How does Time to Pay work?

If you need to request a Time to Pay arrangement for self-assessment tax, Employer’s PAYE and VAT, these can often be made online using a ‘self-service’ system.

Where you owe other types of tax, or where the conditions for online applications are not met, you’ll need to contact HMRC to discuss your situation.

  • The easiest (although not always the quickest) way to discuss your Time to Pay request is by telephone to 0300 200 3835.
  • HMRC agents will want to know about all taxes you owe, not just the one(s) where you want to spread payment. They will also ask for details of your income and outgoings, and any savings or assets that may be able to be used to reduce the amount owed.
  • Presuming that you agree to a payment plan with HMRC during the call, they will usually want to set up a Direct Debit straight away.

Making use of the self-serve Time to Pay system

If you don’t have any existing payment plans or debts with HMRC, the ‘self-serve’ system may be more straightforward, provided that the applicable tax returns have already been filed. The conditions and amounts vary depending on the particular tax.

For example:

  • Self-Assessment: You must apply no more than 60 days after the payment deadline, have filed your latest tax return and owe no more than £30,000. HMRC will ask you about your income and spending when you set up your plan.
  • Employer’s PAYE: The amount due must be no more than 5 years old, total no more than £50,000 and all PAYE and CIS returns must be submitted. The maximum period over which the amount due can be spread is twelve months.
  • VAT: For VAT, you need to apply within 28 days of the due date and owe no more than £50,000. You can’t apply for a Time to Pay arrangement through the self-serve scheme if you use either the cash accounting or annual accounting schemes.

The self-serve option for Time to Pay does make the process easier, but remember that HMRC isn’t obliged to offer you the option of settling your taxes owed via installments.

If you fail to pay your taxes, HMRC can take recovery action in the County Court, and apply for the taxpayer to be put into liquidation or made bankrupt where appropriate.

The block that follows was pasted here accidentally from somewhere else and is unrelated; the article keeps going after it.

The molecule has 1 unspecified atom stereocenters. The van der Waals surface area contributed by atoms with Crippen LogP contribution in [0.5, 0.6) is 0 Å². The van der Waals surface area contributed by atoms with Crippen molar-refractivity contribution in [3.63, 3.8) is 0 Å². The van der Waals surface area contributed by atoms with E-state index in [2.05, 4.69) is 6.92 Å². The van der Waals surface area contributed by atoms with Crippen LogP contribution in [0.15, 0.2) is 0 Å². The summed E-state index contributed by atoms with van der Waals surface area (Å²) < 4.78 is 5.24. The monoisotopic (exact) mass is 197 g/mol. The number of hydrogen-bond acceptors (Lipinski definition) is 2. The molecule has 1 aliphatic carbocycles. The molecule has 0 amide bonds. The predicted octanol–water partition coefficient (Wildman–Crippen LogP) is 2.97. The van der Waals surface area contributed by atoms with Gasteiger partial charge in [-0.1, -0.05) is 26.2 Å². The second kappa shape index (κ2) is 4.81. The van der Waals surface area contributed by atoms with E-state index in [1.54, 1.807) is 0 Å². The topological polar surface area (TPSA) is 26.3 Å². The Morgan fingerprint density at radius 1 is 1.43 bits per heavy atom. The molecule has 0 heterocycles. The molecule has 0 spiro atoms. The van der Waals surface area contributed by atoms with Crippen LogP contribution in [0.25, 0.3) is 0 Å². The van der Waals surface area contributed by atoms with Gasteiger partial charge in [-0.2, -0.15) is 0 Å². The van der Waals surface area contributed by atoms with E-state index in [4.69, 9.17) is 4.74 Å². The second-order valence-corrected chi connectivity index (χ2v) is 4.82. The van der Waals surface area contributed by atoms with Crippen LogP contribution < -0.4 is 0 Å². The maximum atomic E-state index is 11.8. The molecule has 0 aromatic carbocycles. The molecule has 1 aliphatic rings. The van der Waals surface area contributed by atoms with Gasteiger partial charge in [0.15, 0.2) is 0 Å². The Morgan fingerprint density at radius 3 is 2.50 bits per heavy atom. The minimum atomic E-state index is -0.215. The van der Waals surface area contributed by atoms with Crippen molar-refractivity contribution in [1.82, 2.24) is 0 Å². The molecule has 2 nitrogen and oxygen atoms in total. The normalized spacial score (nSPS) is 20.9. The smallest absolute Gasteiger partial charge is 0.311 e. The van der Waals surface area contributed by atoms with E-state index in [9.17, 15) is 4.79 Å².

Talk to us about making Time to Pay work for you

One of the best ways to avoid getting into difficulties with your tax liabilities is to work more closely with your accountant. As your tax adviser, we’ll produce regular forecasts so that any financial stresses can be foreseen well in advance.

Where unexpected circumstances do arise, putting a suitable payment plan in place with HMRC is the most sensible way to manage this situation. Ignoring your tax problems won’t make them go away and burying your head in the sand can lead to serious penalties and legal action.

Get in touch with us at The Stan Lee and talk to us about Time to Pay

Spreading your tax costs with Time To Pay Read More »

Charging interest on a Directors’ Loan Account

Charging interest on a Directors’ Loan Account

Charging interest on your Directors’ Loan Accounts (DLA) could be a smart move, helping you become more tax efficient. Dive into our DLA explainer and find out how.

When you’re the director of a business, it’s likely that there will be occasions where you borrow money directly from your company, or inject your own capital into the business.

A Directors’ Loan Account (DLA) keeps track of this money owed between the company and its directors. In many companies, the account is in credit – i.e. the company owes money to the director. This can be due to directors injecting startup capital into the company, not drawing dividends they are owed, or other expenses that have been subsidised by the director.

In these situations, it’s worth considering charging interest on the balance that’s due. But how do you do this? And what impact does charging interest have for the director and company?

Understanding interest on Directors’ Loan Accounts

Let’s take a look at some of the rules around applying interest on DLAs, and the potential benefits this can bring to your company and tax planning.

  • Any interest paid re these DLAs will be deductible when calculating your company’s taxable profits. Because of this, it’s possible to achieve tax savings of up to 25%.
  • For the individual, a basic-rate taxpayer has a Personal Savings Allowance (PSA) of £1,000 and will pay 20% on the excess. So, paying interest is more tax-effective than declaring dividends. The PSA for a higher-rate taxpayer is £500.